First Aid Kit List

Discussion in 'Survival & Sustenance Living Forum' started by improvised_prepper, Apr 23, 2013.

  1. improvised_prepper

    improvised_prepper New Member

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    Here is my FAK (first aid kit), I will list the supplies and the pouch it's carried in. My kit is fairly basic with a few, more advanced items. In yours, IMO everyone should have one, you should carry what you know how to use. Having extra stuff that you aren't trained or capable of using will just take up extra space that could be used for stuff that runs out quickly in an event you need your kit, for example; gauze, band aids, tape etc...



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    Here is everything as you open the pouch

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    I like to call this area my trauma slot
    This holds my:
    1- pair trauma shears
    4- 4x4 gauze
    2- packets of 6 stri-strips (12 total)
    4- small occlusive bandages (Tegaderm)
    1-large Quickclot
    1- ABD pad (1-2 Maxi pads will work)
    2- sutures
    1- pair of needle holders
    1- space blanket
    1- pair of tweezers (not pictured- I forgot to pull them out)
    1- pen for notepad
    1- Swiss rescue tool http://www.amazon.com/gp/aw/d/B000PX0LKG


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    This middle slot holds:
    1- bendable splint http://www.amazon.com/gp/aw/d/B000FPGGC6
    1- ace bandage
    2- triangle bandages
    1- notepad
    1- bulkee bandage
    2- full lengths of koban wrapped around a tongue depressor
    1- roll of medical tape wrapped around the same tongue depressor
    1- set of bent tip needle holders



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    Last but not least, the boo-boo pouch.
    This holds:
    Medication- it's running low and needs to be restocked but it will carry:
    20 aspirin tablets
    10 Benadryl tablets- original
    20 acetaminophen tablets
    20 ibuprofen tablets
    5 Percocet tablets
    5 phenergan tablets
    10 Imodium tablets

    1- performance energy power bar (hypoglycemia)
    1- bottle of water purification tablets
    5- alcohol wipes
    5- bug sting wipes w/ lidocaine
    5- antiseptic wipes
    10- small bactrim
    4- ammonia salts (smelling salts)

    That should be everything :) if you have any input or questions just let me know and I'll answer to the best of my ability. I hope this helps!

    Edit: I forgot the pouch, it's the Condor Rip-away EMT pouch.
    http://www.amazon.com/gp/aw/d/B003TPNG5E
     
    Last edited: Apr 23, 2013
  2. improvised_prepper

    improvised_prepper New Member

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    I would also add a 20cc empty syringe to flush wounds, small packets of iodine or an eye dropper full (bigger bottles tend to find a way to bust open and ruin every thing) and some q-tips might be useful.
     

  3. 25-5

    25-5 New Member

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    i am not a prepper, but first aid is a must.
    Thanks.
     
  4. improvised_prepper

    improvised_prepper New Member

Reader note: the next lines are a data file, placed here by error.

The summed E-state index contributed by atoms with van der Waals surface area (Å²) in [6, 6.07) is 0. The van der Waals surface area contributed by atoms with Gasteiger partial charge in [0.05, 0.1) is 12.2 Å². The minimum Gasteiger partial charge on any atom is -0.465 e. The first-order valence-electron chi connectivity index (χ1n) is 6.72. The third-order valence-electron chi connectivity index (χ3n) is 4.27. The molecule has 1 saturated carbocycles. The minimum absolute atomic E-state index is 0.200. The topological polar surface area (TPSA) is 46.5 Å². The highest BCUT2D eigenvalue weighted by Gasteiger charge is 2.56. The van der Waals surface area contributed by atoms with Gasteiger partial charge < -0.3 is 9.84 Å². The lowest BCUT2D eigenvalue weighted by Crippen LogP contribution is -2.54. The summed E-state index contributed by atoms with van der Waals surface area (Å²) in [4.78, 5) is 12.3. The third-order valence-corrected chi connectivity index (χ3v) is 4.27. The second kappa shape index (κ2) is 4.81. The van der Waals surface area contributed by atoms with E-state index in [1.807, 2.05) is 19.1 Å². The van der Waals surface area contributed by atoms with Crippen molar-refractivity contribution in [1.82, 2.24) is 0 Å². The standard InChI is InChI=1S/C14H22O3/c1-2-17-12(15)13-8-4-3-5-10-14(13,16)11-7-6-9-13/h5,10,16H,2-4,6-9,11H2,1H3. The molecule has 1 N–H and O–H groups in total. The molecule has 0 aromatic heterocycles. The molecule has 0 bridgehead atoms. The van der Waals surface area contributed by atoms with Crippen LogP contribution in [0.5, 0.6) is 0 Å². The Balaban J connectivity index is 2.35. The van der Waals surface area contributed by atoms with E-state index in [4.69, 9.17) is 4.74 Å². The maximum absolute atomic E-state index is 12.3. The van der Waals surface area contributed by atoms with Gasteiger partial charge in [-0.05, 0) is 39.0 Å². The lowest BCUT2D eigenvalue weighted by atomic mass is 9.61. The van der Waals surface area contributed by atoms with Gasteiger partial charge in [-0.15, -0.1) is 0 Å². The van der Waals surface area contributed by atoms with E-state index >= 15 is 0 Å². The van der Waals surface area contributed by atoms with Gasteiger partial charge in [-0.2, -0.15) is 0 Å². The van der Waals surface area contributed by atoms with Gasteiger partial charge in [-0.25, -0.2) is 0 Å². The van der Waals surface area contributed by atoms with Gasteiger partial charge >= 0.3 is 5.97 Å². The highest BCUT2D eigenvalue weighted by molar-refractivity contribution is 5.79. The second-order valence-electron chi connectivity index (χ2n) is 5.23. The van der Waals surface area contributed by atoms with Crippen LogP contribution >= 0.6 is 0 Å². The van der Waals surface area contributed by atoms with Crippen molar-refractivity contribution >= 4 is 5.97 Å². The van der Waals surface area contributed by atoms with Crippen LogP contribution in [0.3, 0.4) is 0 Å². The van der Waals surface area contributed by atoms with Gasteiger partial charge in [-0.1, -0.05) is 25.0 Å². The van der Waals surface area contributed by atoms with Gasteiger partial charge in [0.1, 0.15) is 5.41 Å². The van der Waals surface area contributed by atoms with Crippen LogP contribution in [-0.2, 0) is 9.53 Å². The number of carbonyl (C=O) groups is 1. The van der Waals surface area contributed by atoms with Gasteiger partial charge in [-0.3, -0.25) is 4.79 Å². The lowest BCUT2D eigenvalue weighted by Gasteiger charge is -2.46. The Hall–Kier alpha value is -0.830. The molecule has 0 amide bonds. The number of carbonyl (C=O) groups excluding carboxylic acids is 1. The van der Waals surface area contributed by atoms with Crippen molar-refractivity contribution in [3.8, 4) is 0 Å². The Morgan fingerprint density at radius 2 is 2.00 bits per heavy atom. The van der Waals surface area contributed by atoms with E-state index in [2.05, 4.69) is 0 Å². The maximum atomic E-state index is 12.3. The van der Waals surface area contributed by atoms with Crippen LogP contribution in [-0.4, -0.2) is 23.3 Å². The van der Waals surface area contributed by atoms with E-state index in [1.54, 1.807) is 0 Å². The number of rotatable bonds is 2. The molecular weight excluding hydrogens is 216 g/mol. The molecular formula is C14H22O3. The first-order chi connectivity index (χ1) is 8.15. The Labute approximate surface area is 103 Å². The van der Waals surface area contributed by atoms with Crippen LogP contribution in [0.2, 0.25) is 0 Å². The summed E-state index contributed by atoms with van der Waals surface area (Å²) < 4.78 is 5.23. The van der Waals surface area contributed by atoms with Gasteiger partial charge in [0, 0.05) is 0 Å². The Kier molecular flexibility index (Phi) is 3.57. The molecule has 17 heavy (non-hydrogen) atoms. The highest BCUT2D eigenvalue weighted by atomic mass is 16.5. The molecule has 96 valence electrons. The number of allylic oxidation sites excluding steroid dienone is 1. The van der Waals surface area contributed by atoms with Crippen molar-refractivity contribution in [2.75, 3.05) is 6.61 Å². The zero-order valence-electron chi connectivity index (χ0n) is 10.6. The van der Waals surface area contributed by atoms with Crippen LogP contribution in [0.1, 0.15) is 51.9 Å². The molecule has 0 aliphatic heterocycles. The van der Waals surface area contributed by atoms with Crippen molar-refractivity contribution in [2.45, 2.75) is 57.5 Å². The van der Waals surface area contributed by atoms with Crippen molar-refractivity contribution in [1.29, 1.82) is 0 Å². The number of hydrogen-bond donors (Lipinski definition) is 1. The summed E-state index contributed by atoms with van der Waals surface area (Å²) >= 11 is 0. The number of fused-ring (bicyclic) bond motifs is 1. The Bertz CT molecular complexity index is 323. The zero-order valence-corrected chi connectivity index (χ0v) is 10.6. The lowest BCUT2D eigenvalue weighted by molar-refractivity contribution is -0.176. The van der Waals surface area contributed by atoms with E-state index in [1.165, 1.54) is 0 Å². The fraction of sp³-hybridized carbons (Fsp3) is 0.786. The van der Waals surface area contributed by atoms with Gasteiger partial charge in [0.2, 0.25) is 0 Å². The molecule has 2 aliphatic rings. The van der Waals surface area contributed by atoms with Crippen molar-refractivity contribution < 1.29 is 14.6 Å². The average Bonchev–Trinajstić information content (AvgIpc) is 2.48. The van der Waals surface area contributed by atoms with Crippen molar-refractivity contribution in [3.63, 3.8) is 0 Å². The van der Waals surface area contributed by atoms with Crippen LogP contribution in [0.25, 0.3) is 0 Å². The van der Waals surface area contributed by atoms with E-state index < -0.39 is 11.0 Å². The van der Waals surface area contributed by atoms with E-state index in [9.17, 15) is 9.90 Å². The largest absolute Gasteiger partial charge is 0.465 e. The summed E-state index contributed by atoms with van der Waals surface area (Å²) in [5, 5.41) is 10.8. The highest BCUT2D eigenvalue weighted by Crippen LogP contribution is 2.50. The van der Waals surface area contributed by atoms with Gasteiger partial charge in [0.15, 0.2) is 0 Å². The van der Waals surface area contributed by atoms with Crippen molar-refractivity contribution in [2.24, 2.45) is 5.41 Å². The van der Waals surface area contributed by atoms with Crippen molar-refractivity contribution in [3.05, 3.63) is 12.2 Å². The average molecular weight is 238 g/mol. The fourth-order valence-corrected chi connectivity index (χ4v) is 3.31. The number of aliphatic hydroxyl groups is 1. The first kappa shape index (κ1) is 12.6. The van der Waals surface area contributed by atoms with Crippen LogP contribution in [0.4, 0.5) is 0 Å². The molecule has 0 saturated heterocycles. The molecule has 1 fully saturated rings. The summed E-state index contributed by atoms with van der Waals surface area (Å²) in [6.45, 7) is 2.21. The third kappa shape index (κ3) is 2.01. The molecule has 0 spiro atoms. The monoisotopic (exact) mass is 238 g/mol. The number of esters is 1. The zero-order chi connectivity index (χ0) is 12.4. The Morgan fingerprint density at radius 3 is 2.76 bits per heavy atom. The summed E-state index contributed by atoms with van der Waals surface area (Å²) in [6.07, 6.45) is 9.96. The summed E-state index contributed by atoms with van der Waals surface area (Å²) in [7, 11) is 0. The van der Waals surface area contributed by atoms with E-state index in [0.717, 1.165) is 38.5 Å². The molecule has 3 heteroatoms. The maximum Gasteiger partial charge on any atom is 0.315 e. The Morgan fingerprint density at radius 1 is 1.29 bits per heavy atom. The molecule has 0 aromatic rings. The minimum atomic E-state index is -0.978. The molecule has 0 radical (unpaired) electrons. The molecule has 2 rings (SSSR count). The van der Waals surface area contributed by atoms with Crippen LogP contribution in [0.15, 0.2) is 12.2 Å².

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    No problem man, I hope it helps!
     
  5. Doc3402

    Doc3402 New Member

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    I'm lost on the ammonia salts. I know of no practical use that you couldn't replicate by elevating the lower extremities. Am I missing something? Can you put it in solution? If so it's great for jelly fish stings.

    I would also get a TSA friendly bottle or two of peroxide to go with that 20cc syringe, and knock the 20 down to 2x 10cc. You might also consider some eye wash unless I missed it. Oh yeah. Adolph's Meat Tenderizer. It's better than Mom's spit for minor bites and stings. I think we just went from a belt pack to a carry bag. Sorry.
     
  6. c3shooter

    c3shooter Administrator Staff Member

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    Suggestion- tuck contents of each 3rd into a large ziplock baggy. Will keep stuff dry if YOU go in the water. Bags can also be used as a water holder, airtight dressing over a sucking chest wound, or (big enough) as an emergency hat to reduce heat loss from head by a shock victim. Put a pinhole in a water bag, and you can flush an eye with a small, steady stream of water for a long time. Would add couple of fast food packs of salt and of lemon juice for heat injury (electrolyte replacement).
     
  7. improvised_prepper

    improvised_prepper New Member

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    You probably could mix some solution with the salts, I haven't tried. Why would you rather have 2 10cc than 20cc? I would use the syringe and clean water for eye wash, for the sake of space. I'll need to pick up some of that tenderizer, how does that work? Thanks for your input, I'm still trying to maximize the efficiency.

    All the stuff that was laid out was taken out of their bags for display, they are about 3 bags in that little mesh pack :) they have these electrolyte packets that are pretty small I need to throw in
     
  8. Doc3402

    Doc3402 New Member

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    Your irrigation needs are going to be less than you think. With a 20cc syringe there will be a lot of waste. With 2 10cc syringes you still have 20cc available but you will only have to dirty one syringe if you need less. You can also use one of the syringes as a mini suction to keep a wound clean while you flush it with the other syringe. It helps to see what is still in there.